8.0079 Internet Guides Available for FTP (1/62)

Thu, 23 Jun 1994 23:24:42 EDT

Humanist Discussion Group, Vol. 8, No. 0079. Thursday, 23 Jun 1994.

Date: Thu, 23 Jun 1994 11:00:22 -0300 (EDT)
From: Scott Stebelman <scottlib@unix1.circ.gwu.edu>
Subject: INTERNET Guides

This announcement is being sent to several lists. My apologies for the
inconvenient but necessary duplication.

The second edition of "Electronic Communication and the Humanities Scholar" is
now available for anonymous ftp. It's new title is "Electronic
Communication on the UNIX." It has been significantly revised to include
advanced as well as basic INTERNET functions. Intended as a detailed guide
for faculty INTERNET workshops, it includes the following chapters:

What is the INTERNET?
Logging on to the UNIX System
Sending Mail
Reading Mail
Subscribing to Electronic Lists and Electronic Journals
Saving, Printing, and Downloading
Connecting to Remote Sites (Telnet)
Retrieving Files Stored in Another Computer (FTP)
Gopher and Veronica
Creating and Managing Files
Logging Off
Discussion Group Lists: Humanities
Electronic Journals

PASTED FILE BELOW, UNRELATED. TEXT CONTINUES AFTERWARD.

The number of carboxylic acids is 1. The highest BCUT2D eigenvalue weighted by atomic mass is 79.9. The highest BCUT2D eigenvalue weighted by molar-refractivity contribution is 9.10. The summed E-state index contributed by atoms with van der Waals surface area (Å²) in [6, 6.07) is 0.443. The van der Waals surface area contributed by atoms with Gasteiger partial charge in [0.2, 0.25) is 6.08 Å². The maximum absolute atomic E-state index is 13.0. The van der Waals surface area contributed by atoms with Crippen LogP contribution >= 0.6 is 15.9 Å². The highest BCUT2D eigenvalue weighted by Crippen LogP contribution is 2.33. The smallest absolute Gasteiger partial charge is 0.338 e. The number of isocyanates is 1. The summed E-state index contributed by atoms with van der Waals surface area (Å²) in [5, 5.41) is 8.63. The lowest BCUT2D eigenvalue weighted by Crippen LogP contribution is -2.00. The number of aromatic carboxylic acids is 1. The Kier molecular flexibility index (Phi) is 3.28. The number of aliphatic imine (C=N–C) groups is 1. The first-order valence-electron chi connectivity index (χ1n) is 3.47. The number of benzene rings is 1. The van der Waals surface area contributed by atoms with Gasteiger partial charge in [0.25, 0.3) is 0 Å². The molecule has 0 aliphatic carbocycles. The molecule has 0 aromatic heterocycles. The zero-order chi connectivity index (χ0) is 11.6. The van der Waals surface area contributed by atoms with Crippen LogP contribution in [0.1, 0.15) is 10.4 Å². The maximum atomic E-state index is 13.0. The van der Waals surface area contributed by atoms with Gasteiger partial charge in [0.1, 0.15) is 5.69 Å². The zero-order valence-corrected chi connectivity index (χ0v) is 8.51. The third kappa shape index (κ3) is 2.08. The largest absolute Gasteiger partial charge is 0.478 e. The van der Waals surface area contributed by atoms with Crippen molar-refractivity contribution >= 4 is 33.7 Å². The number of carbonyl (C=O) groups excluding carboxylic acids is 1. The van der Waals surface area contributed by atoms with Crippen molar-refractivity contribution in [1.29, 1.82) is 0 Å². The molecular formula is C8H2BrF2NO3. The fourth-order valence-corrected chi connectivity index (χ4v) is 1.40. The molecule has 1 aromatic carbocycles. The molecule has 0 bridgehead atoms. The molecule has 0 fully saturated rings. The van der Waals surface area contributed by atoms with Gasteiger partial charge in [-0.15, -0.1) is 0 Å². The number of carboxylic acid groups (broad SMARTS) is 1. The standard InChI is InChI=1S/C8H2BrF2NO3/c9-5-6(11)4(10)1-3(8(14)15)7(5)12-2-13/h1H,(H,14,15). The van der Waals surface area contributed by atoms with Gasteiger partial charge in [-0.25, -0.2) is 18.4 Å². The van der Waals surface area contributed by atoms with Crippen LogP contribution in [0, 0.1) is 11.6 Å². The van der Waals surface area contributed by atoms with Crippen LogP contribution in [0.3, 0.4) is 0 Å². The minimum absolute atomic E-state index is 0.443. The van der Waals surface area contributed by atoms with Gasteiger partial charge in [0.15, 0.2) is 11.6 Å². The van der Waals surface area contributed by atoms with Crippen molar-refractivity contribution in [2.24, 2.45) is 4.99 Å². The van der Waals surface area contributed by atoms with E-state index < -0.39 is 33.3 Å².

The guide is approximately 60 pages, and was designed to illustrate why the
INTERNET is valuable for humanities research. It contains the e-mail
addresses and names for over 200 humanities lists, hierarchically arranged
by subject. A complementary guide was written to train faculty on our
campus wide information system (known as GWIS). Similar guides have been
written for social science faculty.

The anonymous ftp address for these guides is: gwuvm.gwu.edu

The individual file names are:

"Electronic Communication on the UNIX" bitwork.fac
"Humanities Databases and Resources on GWIS" gwis.hum
"Advanced INTERNET Functions: A Guide for
Social Scientists" internet.ss
"Social Science Databases and Resources
on GWIS" gwis.ss

All of these files were composed in WordPerfect and have detailed charts,
graphics, and boxes. Hence it cannot be ftp'd as an ASCII file. You must
issue the "binary" command before the "get" command, and have software on
your campus mainframe to transfer it intact as a binary file to your pc.

If you have any questions or suggestions for future editions, please let me

Scott Stebelman
Gelman Library
George Washington University
2130 H Street, NW
Washington, D.C. 20052